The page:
The Red Wings lost a hockey game tonight, but they may have gained a future.
The kid trio of Tomas Tatar, Tomas Jurco and Riley Sheahan were exciting, buzzing all over the ice, scoring goals, preventing others, and darn near led the Red Wings to victory. As it was, the Florida Panthers erased a two-goal deficit late in the third period and beat Detroit in a shootout, 5-4 at JLA.
It was a disappointing end to a 3-1-1 home stand, but the rookie line showed what Red Wings fans might be in for going forward—a tenacious, speedy, creative line that could give opponents fits in the near future.
The line combined for five points and was easily the best trio of forwards on the ice for the Red Wings (23-18-11).
It was Tatar’s 12th goal with 6:27 left that gave Detroit a 4-2 lead and it looked like the Red Wings would complete a 4-1 home stand with wins over Florida, Chicago, Los Angeles and Montreal.
But the Panthers struck twice in less than three minutes, the latter being a shorthanded goal to tie the game.
Sheahan, who showed his high hockey IQ all night on both ends of the ice, scored a pretty goal at 18:15 of the second period to give Detroit a 3-1 lead.
On the power play, Sheahan—the Red Wings’ first round draft pick in 2010—camped out to the left of Florida goalie Tim Thomas, waving his left-handed stick for Tatar to see from the point. Tatar delivered the pass onto the tape, and Sheahan, in one motion, whipped around to his forehand, made a move on Thomas, and neatly slipped the puck into the net.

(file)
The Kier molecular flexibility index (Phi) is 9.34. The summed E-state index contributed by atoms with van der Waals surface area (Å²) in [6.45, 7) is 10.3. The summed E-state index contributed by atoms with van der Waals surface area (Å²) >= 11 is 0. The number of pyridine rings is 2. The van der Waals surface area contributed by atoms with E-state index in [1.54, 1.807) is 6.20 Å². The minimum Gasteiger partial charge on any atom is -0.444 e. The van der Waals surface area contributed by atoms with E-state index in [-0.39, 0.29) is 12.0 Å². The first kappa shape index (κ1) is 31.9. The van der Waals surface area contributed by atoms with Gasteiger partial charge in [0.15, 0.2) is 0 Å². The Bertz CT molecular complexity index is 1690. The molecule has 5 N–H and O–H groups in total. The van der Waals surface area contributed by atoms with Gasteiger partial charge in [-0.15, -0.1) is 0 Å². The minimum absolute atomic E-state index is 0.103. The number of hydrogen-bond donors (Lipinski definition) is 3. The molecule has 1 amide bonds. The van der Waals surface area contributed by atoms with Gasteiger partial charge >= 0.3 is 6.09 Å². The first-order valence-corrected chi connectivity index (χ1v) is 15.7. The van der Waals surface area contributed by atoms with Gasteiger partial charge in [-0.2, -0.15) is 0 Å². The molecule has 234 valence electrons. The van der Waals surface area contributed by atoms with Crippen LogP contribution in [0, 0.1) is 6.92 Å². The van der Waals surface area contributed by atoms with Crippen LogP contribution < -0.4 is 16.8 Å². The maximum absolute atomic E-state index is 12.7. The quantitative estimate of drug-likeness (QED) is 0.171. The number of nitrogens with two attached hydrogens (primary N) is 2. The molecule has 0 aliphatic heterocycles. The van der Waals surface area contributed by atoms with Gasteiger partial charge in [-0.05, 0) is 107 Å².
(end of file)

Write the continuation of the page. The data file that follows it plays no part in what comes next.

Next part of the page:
It was a goal you’d expect from a crafty veteran, not a 22-year-old kid playing in his 14th NHL game.
So it was a loss, but the Red Wings got a much-needed point, and more importantly, saw the silver lining to the cloud that has been their injury bug—that lining coming in the form of three youngsters who might turn this city on before too long.
BOTTOM LINE: You can’t let two-goal leads slip away, especially at home, with six minutes to play, when you’re scratching and clawing for a playoff spot.
THE WINGED WHEELER SAYS: The refs missed a blatant high stick leveled on Tatar late in the third period, a whack that drew blood on no. 21’s forehead. The Red Wings power play, which had been buzzing all night, might have sealed the deal had the call been made. Tatar was caught by FSD cameras incredulously complaining to any zebra that came within earshot.
What: Montreal at Detroit
When: Friday, January 24, 7:30pm (TV: RDS; TSN; NLHN-US; FSD)
The Montreal Canadiens’ leading goal scorer is a Connecticut Yankee in Coach Therrien’s Court.
RW Max Pacioretty, 25, has 21 goals to lead Les Habitants, though he has only nine assists to go with those goals. It’s an unusual combo for Pacioretty, whose young career shows 89 goals and 94 assists thus far.